Volume 637, May 2020
|Number of page(s)||28|
|Section||Galactic structure, stellar clusters and populations|
|Published online||27 May 2020|
Purveyors of fine halos⋆
II. Chemodynamical association of halo stars with Milky Way globular clusters
Astronomisches Rechen-Institut, Zentrum für Astronomie der Universität Heidelberg, Mönchhofstr. 12-14, 69120 Heidelberg, Germany
Accepted: 30 March 2020
A long-lasting open question in the field of Galactic archeology refers to the size of the contribution from former globular cluster (GC) stars to the formation of the stellar halo of the Milky Way. We contribute to answering this important question by establishing observational links between the present-day halo field star population and GCs. To this end, we combined astrometric information such as space motions and parallaxes from the second data release of the Gaia mission (Gaia DR2) with spectroscopic radial velocities and metallicities ([Fe/H]) from the Sloan Digital Sky Survey (SDSS-IV, DR14) to end up with a seven-dimensional chemodynamical information space for more than 3 × 105 stars. Moreover, from our previous study, we incorporated the sample of halo giant stars with a distinct chemical signature (strong CN bandheads) that resembles the light-elements anomaly otherwise only seen in the second generation of globular cluster stellar populations. Using three different tagging techniques – among which is the exploration of conservative integrals of motion – we are able to establish unique associations between 151 extratidal stars in the neighborhood of eight GCs, which coincide with earlier findings of stellar envelopes beyond the tidal radius and even beyond (out to several tens of tidal radii). In addition, we trace the possible origin of about 62% of the sample of CN-strong giants to their potential host clusters. We find a connection between several of the involved GCs and the Gaia-Enceladus and Sequoia merger events. By establishing kinematic and chemical connections between 17 CN-strong stars and their surrounding fields, we identify co-moving groups of stars at the same [Fe/H] with a possible cluster origin. Some of these associations contain RR Lyrae variables, which allows meaningful distance inferences to be made. From these, we find strong evidence that four CN-strong stars and their associates are connected to the Sagittarius stream whilst their tightly confined [Fe/H] may hint to a birth site in M 54, the massive cluster in Sagittarius’ core remnant. Finally, by employing the counts of CN-strong and bona-fide CN-normal giants from our novel sample, we provide tentative estimates for the fraction of first-generation cluster stars among all stars lost to the halo. In the immediate cluster vicinity, this value amounts to 50.0 ± 16.7% while the associations in the halo field rather imply 80.2−5.2+4.9%. We speculate that – if proven real by spectroscopic follow-up – the disparity between these numbers could indicate a major contribution of low-mass clusters to the overall number of stars escaped to the halo or could alternatively suggest strong mass loss from the first generation during early cluster dissolution.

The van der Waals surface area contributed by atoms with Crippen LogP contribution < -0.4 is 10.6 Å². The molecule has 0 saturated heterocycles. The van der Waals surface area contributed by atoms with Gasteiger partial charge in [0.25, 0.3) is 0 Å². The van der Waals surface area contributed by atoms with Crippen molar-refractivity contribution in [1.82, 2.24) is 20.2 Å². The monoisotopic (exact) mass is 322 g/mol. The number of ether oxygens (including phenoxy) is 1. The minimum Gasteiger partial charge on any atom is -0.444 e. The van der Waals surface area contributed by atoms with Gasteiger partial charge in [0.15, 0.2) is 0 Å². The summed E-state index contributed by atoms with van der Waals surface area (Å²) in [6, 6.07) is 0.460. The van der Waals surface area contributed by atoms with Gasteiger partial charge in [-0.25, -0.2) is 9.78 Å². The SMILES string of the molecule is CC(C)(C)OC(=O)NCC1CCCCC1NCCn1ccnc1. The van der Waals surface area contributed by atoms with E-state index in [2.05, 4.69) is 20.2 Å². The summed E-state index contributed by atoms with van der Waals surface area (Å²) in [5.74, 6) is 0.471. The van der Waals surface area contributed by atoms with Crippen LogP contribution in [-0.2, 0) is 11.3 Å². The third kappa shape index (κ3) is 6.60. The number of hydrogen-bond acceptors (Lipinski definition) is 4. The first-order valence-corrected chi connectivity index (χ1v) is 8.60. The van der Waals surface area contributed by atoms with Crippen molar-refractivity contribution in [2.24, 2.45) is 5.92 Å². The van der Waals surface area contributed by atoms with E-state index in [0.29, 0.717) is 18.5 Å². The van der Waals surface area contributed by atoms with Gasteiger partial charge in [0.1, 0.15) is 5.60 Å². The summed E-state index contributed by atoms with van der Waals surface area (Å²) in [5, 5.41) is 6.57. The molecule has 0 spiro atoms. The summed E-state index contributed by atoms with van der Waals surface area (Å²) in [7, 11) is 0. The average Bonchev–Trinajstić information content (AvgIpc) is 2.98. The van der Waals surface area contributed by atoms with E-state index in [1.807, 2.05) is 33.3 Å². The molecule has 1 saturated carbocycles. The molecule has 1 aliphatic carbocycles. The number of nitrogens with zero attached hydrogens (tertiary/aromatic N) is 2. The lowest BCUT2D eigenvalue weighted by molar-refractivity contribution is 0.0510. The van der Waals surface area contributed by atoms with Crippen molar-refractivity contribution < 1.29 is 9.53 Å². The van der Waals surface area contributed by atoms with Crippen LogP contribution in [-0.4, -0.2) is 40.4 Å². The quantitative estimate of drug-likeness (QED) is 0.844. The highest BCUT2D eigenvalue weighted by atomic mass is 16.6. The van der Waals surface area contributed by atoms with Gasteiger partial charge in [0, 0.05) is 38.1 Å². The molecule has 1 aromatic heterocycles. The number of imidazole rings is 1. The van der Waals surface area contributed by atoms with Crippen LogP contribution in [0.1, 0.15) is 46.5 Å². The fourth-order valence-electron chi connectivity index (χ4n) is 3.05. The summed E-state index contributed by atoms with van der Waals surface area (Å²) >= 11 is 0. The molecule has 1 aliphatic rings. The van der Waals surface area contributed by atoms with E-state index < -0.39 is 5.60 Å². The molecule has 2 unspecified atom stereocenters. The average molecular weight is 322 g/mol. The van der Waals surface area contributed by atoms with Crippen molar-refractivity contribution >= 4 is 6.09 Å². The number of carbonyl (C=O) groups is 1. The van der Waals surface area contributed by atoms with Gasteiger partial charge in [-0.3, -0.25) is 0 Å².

Key words: stars: carbon / stars: statistics / Galaxy: formation / globular clusters: general / Galaxy: halo / Galaxy: kinematics and dynamics
Full Tables C.1 and C.3 are only available at the CDS via anonymous ftp to cdsarc.u-strasbg.fr (18.104.22.168) or via http://cdsarc.u-strasbg.fr/viz-bin/cat/J/A+A/637/A98
© ESO 2020
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